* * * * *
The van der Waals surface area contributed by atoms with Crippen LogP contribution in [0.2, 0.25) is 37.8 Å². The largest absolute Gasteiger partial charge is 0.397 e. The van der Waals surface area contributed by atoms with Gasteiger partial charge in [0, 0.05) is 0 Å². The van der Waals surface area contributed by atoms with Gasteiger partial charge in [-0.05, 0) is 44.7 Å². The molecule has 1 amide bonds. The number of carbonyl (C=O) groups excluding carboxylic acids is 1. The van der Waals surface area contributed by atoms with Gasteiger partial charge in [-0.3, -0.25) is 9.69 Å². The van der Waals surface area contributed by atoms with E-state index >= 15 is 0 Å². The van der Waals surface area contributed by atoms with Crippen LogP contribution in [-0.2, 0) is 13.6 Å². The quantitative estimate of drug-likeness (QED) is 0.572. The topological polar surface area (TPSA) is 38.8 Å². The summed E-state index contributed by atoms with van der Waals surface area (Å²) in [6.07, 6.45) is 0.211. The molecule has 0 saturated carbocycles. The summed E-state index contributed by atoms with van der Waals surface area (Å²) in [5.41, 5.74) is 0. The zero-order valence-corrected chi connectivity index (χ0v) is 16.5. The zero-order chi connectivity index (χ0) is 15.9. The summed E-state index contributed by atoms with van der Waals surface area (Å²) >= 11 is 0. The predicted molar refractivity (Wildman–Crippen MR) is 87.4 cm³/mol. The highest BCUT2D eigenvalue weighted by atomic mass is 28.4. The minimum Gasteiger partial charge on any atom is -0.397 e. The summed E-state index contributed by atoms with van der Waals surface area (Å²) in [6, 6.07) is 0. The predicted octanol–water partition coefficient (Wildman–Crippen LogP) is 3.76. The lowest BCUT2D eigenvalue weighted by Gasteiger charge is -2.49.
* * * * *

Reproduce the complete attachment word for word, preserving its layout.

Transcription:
The van der Waals surface area contributed by atoms with Crippen LogP contribution in [0.2, 0.25) is 37.8 Å². The largest absolute Gasteiger partial charge is 0.397 e. The van der Waals surface area contributed by atoms with Gasteiger partial charge in [0, 0.05) is 0 Å². The van der Waals surface area contributed by atoms with Gasteiger partial charge in [-0.05, 0) is 44.7 Å². The molecule has 1 amide bonds. The number of carbonyl (C=O) groups excluding carboxylic acids is 1. The van der Waals surface area contributed by atoms with Gasteiger partial charge in [-0.3, -0.25) is 9.69 Å². The van der Waals surface area contributed by atoms with E-state index >= 15 is 0 Å². The van der Waals surface area contributed by atoms with Crippen LogP contribution in [-0.2, 0) is 13.6 Å². The quantitative estimate of drug-likeness (QED) is 0.572. The topological polar surface area (TPSA) is 38.8 Å². The summed E-state index contributed by atoms with van der Waals surface area (Å²) in [6.07, 6.45) is 0.211. The molecule has 0 saturated carbocycles. The summed E-state index contributed by atoms with van der Waals surface area (Å²) in [5.41, 5.74) is 0. The zero-order valence-corrected chi connectivity index (χ0v) is 16.5. The zero-order chi connectivity index (χ0) is 15.9. The summed E-state index contributed by atoms with van der Waals surface area (Å²) >= 11 is 0. The predicted molar refractivity (Wildman–Crippen MR) is 87.4 cm³/mol. The highest BCUT2D eigenvalue weighted by atomic mass is 28.4. The minimum Gasteiger partial charge on any atom is -0.397 e. The summed E-state index contributed by atoms with van der Waals surface area (Å²) in [6, 6.07) is 0. The predicted octanol–water partition coefficient (Wildman–Crippen LogP) is 3.76. The lowest BCUT2D eigenvalue weighted by Gasteiger charge is -2.49.